Department of Economics
P.O. Box 7082
S-220 07 Lund, Sweden
Tel: +46-4622290 4
Information about this author at RePEc
NBER Working Papers and Publications
|September 2016||Importing Political Polarization? The Electoral Consequences of Rising Trade Exposure|
with David Autor, David Dorn, Gordon Hanson: w22637
Has rising trade integration between the U.S. and China contributed to the polarization of U.S. politics? Analyzing outcomes from the 2002 and 2010 congressional elections, we detect an ideological realignment that is centered in trade-exposed local labor markets and that commences prior to the divisive 2016 U.S. presidential election. Exploiting the exogenous component of rising trade with China and classifying legislator ideologies by their congressional voting record, we find strong evidence that congressional districts exposed to larger increases in import competition disproportionately removed moderate representatives from office in the 2000s. Trade-exposed districts initially in Republican hands become substantially more likely to elect a conservative Republican, while trade-exposed ...
|July 2015||Poor Little Rich Kids? The Determinants of the Intergenerational Transmission of Wealth|
with Sandra E. Black, Paul J. Devereux, Petter Lundborg: w21409
Wealth is highly correlated between parents and their children; however, little is known about the extent to which these relationships are genetic or determined by environmental factors. We use administrative data on the net wealth of a large sample of Swedish adoptees merged with similar information for their biological and adoptive parents. Comparing the relationship between the wealth of adopted and biological parents and that of the adopted child, we find that, even prior to any inheritance, there is a substantial role for environment and a much smaller role for pre-birth factors. When bequests are taken into account, the role of adoptive parental wealth becomes much stronger. We find no evidence that education or earnings of parents are important drivers of the intergenerational wealt...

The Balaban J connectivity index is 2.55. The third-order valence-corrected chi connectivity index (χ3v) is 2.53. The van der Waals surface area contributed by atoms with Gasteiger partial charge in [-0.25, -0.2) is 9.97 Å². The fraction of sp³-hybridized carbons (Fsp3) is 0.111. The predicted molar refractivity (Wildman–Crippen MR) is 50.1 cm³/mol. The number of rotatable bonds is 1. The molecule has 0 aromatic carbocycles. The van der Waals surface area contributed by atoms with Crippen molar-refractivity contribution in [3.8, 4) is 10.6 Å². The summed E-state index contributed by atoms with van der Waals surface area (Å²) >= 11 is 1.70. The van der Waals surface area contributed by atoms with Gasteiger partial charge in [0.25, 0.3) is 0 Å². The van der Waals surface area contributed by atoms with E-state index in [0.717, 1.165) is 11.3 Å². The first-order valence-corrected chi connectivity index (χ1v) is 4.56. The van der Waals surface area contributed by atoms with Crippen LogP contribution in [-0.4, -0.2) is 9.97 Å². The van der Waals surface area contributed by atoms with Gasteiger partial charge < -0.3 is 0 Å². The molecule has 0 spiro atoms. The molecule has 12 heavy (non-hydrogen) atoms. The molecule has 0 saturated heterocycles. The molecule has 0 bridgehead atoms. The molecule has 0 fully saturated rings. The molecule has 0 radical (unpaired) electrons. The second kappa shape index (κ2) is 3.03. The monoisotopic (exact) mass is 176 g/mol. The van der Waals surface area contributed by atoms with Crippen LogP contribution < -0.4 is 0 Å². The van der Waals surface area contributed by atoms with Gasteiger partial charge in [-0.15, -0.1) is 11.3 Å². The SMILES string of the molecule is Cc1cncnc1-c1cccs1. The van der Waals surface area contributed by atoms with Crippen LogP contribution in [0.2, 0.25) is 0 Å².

|On the Origins of Risk-Taking|
with Sandra E. Black, Paul J. Devereux, Petter Lundborg: w21332
Risk-taking behavior is highly correlated between parents and their children; however, little is known about the extent to which these relationships are genetic or determined by environmental factors. We use data on stock market participation of Swedish adoptees and relate this to the investment behavior of both their biological and adoptive parents. We find that stock market participation of parents increases that of children by about 34% and that both pre-birth and post-birth factors are important. However, once we condition on having positive financial wealth, we find that nurture has a much stronger influence on risk-taking by children, and the evidence of a relationship between stock-holding of biological parents and their adoptive children becomes very weak. We find similar results w...
|March 2015||Learning to Take Risks? The Effect of Education on Risk-Taking in Financial Markets|
with Sandra E. Black, Paul J. Devereux, Petter Lundborg: w21043
We investigate whether acquiring more education when young has long-term effects on risk-taking behavior in financial markets and whether the effects spill over to spouses and children. There is substantial evidence that more educated people are more likely to invest in the stock market. However, little is known about whether this is a causal effect of education or whether it arises from the correlation of education with unobserved characteristics. Using exogenous variation in education arising from a Swedish compulsory schooling reform in the 1950s and 1960s, and the wealth holdings of the population of Sweden in 2000, we estimate the effect of education on stock market participation and risky asset holdings. We find that an extra year of education increases stock market participation by ...